These finishing touches add to the ‘self-gifting’ experience and the business goes the extra mile to ensure receiving a Lifebox is an exciting and special moment.

CUSTOMER INSIGHT IS AS VITAL AS CURATION

Knowing what matters to customers and whether the company is delivering on its promise at every step of the way makes feedback crucial to Lifebox. Rawlings says: “In its most basic form, what we do is not difficult; we put products in a box and send them to consumers. What makes us different is the knowledge we have about our consumers’ preferences and how we use that information to keep our boxes fresh and exciting.”

Customers are encouraged to post reviews and these are published for all to see. Rawlings sees these as invaluable saying that it makes the customer realise they are important and that their voice will be listened to. The feedback is critical to both shaping what Lifebox offers and to the resolution of any individual problems or misunderstandings. Secondly, analysis of the reviews highlights broader market trends and responses to products or aspects of the service. It’s here that customer review feedback helps address the substantial challenge of reducing churn, any insight that can help with this is crucial to the business’s growth.

Like many successful subscription box companies, a large part of Lifebox’s success is in anticipating trends. Boxes containing vegan foods are its biggest seller, but the company also addresses gym fitness enthusiasts with high-protein products. Being prepared to offer customers products that are a little off-the-wall is vital.

The crucial decisions about what to put in the boxes are made by a curator who is a nutritionist working closely with international brands so that when a new product is released, Lifebox already knows about it. This is, as Rawlings says, a very important part of the business. The company never repeats items in its boxes, so that the experience is different every month with entirely new content. This is the company’s specific niche where it sees itself as having special expertise and plenty of scope for growth.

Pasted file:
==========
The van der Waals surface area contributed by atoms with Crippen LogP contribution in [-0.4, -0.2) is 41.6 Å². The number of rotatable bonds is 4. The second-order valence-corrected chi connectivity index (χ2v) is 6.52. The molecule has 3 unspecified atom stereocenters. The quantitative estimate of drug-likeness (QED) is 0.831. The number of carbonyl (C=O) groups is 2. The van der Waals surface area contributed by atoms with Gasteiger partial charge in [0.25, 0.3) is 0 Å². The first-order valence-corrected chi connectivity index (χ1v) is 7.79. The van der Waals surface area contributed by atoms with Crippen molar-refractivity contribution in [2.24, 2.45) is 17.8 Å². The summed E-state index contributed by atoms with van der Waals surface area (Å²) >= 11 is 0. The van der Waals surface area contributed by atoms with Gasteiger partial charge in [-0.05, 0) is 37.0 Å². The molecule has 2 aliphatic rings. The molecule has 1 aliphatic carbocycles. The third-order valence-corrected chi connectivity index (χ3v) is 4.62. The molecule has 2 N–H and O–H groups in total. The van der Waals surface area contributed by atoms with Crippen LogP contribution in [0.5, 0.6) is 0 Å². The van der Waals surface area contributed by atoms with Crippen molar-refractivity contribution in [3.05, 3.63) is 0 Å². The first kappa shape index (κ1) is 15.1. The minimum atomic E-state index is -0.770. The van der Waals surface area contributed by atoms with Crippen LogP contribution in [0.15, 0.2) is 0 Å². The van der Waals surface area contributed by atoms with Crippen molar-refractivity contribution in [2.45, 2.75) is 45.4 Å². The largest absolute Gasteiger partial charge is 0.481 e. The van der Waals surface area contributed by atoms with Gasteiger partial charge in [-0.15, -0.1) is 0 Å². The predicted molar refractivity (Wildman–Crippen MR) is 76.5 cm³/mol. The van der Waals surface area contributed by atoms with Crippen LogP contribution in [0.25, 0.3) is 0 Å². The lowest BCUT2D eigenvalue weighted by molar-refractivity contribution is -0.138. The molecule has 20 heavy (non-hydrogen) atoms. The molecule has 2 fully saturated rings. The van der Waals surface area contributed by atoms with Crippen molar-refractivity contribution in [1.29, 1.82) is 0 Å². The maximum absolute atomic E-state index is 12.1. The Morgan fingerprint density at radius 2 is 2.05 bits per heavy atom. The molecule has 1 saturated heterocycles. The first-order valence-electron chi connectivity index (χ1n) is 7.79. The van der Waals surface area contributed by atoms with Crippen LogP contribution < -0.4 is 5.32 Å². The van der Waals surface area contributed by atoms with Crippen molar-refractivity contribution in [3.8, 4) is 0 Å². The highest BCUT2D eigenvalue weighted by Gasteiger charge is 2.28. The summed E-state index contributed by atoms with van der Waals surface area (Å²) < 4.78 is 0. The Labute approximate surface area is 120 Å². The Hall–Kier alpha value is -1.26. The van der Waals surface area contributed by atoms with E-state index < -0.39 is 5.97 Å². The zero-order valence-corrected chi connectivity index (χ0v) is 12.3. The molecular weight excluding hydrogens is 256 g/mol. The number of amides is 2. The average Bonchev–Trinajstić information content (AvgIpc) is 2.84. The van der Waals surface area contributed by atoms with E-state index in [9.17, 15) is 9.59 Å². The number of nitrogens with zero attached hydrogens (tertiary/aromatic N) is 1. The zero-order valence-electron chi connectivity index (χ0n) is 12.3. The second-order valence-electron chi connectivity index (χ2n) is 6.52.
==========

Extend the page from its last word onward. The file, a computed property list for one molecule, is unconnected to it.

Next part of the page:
“Feedback allows us to keep a customer rather than lose them over some specific misunderstanding but it’s also important for the brands in our boxes,” says Rawlings. “We can give them information about their products, especially when they are new.“ This has special relevance to Lifebox, because, as Rawlings says: “We like to challenge our customers sometimes with products that are new or different, so we’ll get feedback saying ‘I didn’t enjoy everything in the box, but I’m giving you five stars’. If you want to discover new products, you have to expect that you will occasionally discover something that doesn’t suit your tastes.”

Rawlings points out that maintaining competitiveness and reducing churn in the subscription box business can be challenging. The content of boxes has to change constantly without any compromise on quality and any successful new ideas can be adopted by competitors.

It is why it is so important to obtain customer feedback and extract insights from it. “If you don’t know your customers you are sunk,” he says. “There’s a certain amount of anecdotal evidence, which is useful, but you cannot beat having a look at your Feefo feedback over the last six months and seeing which way it is going.”

Looking ahead, the future of subscription boxes lies in greater personalisation. The McKinsey research showed that 28% of subscribers in the US view personalisation as the main reason for continuing to subscribe. This is a difficult nut to crack for any subscription service, but it is one where customer feedback will have a very obvious and highly effective role to play. Gaining real insights from the review feedback of thousands of real customers will be essential to the development of the subscription box industry.